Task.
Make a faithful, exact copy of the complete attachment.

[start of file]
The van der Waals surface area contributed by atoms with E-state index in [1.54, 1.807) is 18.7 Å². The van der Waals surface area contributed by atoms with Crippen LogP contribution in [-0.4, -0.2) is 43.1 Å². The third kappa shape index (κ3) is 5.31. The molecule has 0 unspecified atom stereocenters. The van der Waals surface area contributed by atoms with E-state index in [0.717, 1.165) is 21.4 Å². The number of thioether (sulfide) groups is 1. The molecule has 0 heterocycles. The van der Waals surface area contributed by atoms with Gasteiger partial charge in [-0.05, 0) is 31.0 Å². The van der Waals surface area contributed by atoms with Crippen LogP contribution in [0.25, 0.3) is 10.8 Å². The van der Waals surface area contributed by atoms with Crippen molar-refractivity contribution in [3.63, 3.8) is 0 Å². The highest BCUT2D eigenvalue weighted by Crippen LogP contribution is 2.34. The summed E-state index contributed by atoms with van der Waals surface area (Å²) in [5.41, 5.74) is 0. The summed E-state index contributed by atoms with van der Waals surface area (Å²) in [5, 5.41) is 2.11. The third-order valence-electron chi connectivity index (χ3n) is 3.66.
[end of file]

The van der Waals surface area contributed by atoms with E-state index in [1.54, 1.807) is 18.7 Å². The van der Waals surface area contributed by atoms with Crippen LogP contribution in [-0.4, -0.2) is 43.1 Å². The third kappa shape index (κ3) is 5.31. The molecule has 0 unspecified atom stereocenters. The van der Waals surface area contributed by atoms with E-state index in [0.717, 1.165) is 21.4 Å². The number of thioether (sulfide) groups is 1. The molecule has 0 heterocycles. The van der Waals surface area contributed by atoms with Gasteiger partial charge in [-0.05, 0) is 31.0 Å². The van der Waals surface area contributed by atoms with Crippen LogP contribution in [0.25, 0.3) is 10.8 Å². The van der Waals surface area contributed by atoms with Crippen molar-refractivity contribution in [3.63, 3.8) is 0 Å². The highest BCUT2D eigenvalue weighted by Crippen LogP contribution is 2.34. The summed E-state index contributed by atoms with van der Waals surface area (Å²) in [5.41, 5.74) is 0. The summed E-state index contributed by atoms with van der Waals surface area (Å²) in [5, 5.41) is 2.11. The third-order valence-electron chi connectivity index (χ3n) is 3.66.